In high school, Eck played under legendary coach Steve Eck – now the longtime successful Hutchinson Community College men’s coach – at Wichita South and has incorporated many of his offensive sets and focus on fundamentals.
“To be completely honest with you, it seemed like that first half our set plays were the only thing that really kept us in it,” Eck said. “Because that’s what we scored out of.”
Ellis recorded just 10 turnovers, five in the last three quarters, while TMP had 17 in the game. The Railers received 12 points from senior Cade Lewis and 11 from junior Zachary Eck, who had 26 in the first game. Senior Logan Shaw ran the offense effectively. Meagher used different players on Eck and told his team to “stay with him wherever he goes.”
“Credit to TMP’s coaching staff, they pretty much called out every set we had,” Eck said. “And they really, really did a good job at cutting some of the things away that worked last week.”
The Railers, who shot 47 percent overall, made their final five shots of the third quarter and often used crisp back cuts and strong interior passing for layups. Ellis led TMP, 39-38, after the third.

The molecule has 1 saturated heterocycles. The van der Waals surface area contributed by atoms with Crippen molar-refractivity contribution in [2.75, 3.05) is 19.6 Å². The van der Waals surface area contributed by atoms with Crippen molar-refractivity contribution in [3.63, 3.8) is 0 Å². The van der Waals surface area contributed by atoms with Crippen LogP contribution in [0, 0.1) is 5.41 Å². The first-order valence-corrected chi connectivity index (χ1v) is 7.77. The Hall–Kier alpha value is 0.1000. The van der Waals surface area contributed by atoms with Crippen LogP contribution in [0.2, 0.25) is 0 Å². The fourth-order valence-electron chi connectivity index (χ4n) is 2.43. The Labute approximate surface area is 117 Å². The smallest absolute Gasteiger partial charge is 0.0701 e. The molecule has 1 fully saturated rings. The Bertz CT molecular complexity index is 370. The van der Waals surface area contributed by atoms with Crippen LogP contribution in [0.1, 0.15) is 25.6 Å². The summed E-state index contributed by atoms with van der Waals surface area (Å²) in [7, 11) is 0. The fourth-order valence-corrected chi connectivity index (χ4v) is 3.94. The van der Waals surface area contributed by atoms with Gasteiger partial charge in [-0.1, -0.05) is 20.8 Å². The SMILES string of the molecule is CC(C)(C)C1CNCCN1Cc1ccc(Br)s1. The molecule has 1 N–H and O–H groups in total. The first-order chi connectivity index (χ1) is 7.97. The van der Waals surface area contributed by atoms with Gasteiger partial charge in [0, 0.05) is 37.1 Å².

In the fourth quarter, TMP trailed 44-41 before sophomore Jackson Schulte sunk two 3s within 30 seconds at the same spot, just to the right of the top of the key. The second one gave the Monarchs a 47-46 lead. Schulte paced TMP with 16 points.
“A lot of kids maybe as a sophomore wouldn’t pull those, and he knew it was the right shot at the right spot, and he put it up,” Meagher said. “And that really lifted us big time out of a little bit of a hole.”
TMP led 54-50 when Frickey, sunk a trey to cut the deficit to one. Frickey was hit by a ball in the nose in pregame and played with his nose plugged throughout the contest.
After Karlin missed two free throws, Frickey’s next shot narrowly allowed TMP to hold on.
“We talk about Brady not making that shot, and it’s like I told the kids, ‘We probably gave up 10 points because of defensive breakdowns, not knowing who was guarding who, and at the end of the day, that’s what hurt us the most,’” Eck said.